Scripture Focus: Zechariah 4.5
5 He answered, “Do you not know what these are?”
“No, my lord,” I replied.

Reflection: Confused Along with the Prophets
By Erin Newton

Zechariah is one of the more difficult texts of the Old Testament. Like the prophet, I read these passages and think, “I have no idea what he’s talking about.” Thankfully, Zechariah was equally confused.

The setting for Zechariah is after the destruction of Jerusalem by the Babylonians. Solomon’s Temple was a pile of rubble (perhaps even the mountain mentioned in verse 7). Zechariah’s visions were of hope and restoration in the midst of suffering and doubt.

The imagery is somewhat mysterious—golden lampstands with branches and channels. The lampstand is representative of God, whose eyes are on the work of the people.

A message was also given to Zerubbabel. These additional statements interrupt Zechariah’s vision and the conversation he was having with the angel. Despite the erratic conversation bouncing from one topic to the next, the interruptions add to the overall message. There are answers within the chaos. Zerubbabel will finish the temple. The work of restoration that seems insurmountable will indeed find completion.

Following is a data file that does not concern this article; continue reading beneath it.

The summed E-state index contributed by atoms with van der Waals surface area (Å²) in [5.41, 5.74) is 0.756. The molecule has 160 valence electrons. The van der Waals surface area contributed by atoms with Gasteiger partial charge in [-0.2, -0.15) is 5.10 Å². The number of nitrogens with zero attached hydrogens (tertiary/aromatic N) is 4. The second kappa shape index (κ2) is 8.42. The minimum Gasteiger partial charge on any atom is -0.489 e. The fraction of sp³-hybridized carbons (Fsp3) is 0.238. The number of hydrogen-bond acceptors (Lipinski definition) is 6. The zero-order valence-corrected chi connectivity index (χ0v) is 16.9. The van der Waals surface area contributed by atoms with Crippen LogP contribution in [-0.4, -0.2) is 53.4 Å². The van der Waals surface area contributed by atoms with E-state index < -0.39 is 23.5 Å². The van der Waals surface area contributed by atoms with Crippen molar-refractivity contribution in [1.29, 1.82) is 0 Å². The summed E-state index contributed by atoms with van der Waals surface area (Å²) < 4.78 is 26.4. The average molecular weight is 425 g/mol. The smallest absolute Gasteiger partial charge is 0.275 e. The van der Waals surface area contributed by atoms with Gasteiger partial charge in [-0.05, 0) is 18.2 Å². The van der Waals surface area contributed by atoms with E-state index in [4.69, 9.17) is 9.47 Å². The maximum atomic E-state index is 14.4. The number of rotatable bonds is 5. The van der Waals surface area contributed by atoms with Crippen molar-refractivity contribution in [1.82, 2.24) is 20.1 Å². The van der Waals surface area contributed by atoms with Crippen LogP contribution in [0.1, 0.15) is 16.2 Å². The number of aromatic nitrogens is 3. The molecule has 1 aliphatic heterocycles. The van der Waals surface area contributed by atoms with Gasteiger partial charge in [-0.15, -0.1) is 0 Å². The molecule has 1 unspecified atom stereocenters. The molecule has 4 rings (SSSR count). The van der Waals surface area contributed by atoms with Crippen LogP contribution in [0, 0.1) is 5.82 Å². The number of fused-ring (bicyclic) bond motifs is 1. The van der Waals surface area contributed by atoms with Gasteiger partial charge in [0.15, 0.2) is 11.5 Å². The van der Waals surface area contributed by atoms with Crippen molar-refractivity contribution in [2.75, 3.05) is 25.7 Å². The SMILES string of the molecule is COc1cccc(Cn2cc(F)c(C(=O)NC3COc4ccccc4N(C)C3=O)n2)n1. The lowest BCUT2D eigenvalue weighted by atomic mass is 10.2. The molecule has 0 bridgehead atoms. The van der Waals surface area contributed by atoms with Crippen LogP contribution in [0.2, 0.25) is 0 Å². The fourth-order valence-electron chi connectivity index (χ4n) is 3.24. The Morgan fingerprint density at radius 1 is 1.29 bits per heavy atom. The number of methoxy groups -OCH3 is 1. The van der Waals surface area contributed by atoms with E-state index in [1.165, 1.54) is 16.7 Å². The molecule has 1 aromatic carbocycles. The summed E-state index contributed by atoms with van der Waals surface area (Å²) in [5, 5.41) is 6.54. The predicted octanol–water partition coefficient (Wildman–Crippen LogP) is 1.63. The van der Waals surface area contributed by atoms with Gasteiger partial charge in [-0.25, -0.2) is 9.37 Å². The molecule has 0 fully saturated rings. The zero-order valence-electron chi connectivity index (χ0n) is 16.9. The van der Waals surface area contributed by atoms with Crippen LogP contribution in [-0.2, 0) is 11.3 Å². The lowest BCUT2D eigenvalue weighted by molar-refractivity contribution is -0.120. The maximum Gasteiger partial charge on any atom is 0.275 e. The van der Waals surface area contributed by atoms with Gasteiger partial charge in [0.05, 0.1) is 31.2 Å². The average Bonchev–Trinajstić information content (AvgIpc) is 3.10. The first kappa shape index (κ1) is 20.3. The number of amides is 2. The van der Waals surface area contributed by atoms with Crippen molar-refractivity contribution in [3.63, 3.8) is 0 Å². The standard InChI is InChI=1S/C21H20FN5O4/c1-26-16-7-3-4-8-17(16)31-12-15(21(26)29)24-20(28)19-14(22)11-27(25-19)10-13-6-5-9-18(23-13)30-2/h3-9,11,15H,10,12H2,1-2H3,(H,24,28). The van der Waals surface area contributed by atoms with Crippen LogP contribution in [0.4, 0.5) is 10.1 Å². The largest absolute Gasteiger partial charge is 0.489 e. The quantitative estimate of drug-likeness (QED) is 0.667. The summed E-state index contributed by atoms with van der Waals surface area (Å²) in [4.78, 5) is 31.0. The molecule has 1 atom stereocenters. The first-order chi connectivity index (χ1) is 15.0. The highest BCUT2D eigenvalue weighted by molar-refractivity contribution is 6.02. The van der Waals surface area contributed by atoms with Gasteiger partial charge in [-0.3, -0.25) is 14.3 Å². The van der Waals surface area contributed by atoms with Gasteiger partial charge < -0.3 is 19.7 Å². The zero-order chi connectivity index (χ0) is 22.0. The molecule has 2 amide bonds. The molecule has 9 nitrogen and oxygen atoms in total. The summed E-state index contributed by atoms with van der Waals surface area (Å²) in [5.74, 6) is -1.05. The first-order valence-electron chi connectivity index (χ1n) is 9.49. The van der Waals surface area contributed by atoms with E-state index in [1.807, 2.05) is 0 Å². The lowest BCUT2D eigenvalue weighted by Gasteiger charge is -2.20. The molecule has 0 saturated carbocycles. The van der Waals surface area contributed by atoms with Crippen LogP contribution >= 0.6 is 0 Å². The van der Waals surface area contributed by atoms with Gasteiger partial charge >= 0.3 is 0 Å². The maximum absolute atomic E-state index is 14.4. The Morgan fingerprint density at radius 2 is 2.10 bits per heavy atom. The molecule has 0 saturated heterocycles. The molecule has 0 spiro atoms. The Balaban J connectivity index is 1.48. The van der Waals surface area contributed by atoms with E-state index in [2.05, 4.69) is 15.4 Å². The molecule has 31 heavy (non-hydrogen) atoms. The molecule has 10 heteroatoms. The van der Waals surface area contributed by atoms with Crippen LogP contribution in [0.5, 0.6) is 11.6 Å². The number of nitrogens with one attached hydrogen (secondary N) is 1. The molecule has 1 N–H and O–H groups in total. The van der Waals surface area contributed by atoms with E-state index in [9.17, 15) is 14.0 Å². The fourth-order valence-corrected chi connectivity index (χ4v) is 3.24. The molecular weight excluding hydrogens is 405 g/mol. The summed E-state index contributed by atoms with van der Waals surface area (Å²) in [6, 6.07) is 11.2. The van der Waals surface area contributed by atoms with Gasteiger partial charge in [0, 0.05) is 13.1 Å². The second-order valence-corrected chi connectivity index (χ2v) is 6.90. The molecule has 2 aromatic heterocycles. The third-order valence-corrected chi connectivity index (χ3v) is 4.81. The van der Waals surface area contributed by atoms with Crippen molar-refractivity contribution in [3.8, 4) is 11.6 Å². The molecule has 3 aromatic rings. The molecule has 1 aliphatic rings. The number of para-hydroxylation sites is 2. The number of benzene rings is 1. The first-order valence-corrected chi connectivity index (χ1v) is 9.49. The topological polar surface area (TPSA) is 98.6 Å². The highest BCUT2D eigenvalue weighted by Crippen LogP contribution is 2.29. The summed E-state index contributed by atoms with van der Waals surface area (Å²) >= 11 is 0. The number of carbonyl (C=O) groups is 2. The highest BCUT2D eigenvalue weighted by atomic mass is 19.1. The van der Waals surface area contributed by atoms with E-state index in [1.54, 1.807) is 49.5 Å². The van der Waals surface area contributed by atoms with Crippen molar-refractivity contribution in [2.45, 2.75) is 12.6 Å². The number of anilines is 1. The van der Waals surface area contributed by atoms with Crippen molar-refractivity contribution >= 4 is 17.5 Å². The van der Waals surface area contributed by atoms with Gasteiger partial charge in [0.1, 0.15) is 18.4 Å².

I tried to look through various commentaries, hoping to find scholars far more skilled and familiar with Zechariah to help explain exactly what these images mean. You know what? Everyone is a little bit perplexed. Part of me gets frustrated when I read passages that make me scratch my head. Looking for clarity here, I find whole crowds of biblically trained headscratchers.

Nevertheless, this head-scratching scene is one of hope—and the hope part of the vision is clear. The temple will be completed. God is present. God is watching over them. The presence of God with his people in this restored temple is prophesied as a certain future.  

Isn’t this the beauty of Scripture sometimes? The vision that is vague in some places and clear in others coincides with the complexity and confusion of our lives.

Zechariah looks out on the piles of stones that once formed the magnificent temple. Zerubbabel was stirred by the Holy Spirit to work on rebuilding the temple (Haggai 1.14), but the work is fraught with difficulties. Zechariah declares, however, it is by God’s power that the work gets done.

In a strange way, I am thankful for these complicated and confusing passages. The vision of our future is always filled with questions. What we see as a mess, God sees as a future of hope. What we fear is up to us, God knows he can empower.

Divine Hours Prayer: The Greeting
The Lord is in his holy temple; let all the earth keep silence before him. Amen. 

– From The Divine Hours: Prayers for Summertime by Phyllis Tickle.

​Today’s Readings
Zechariah 4 (Listen 1:53)
Luke 13 (Listen 5:02)

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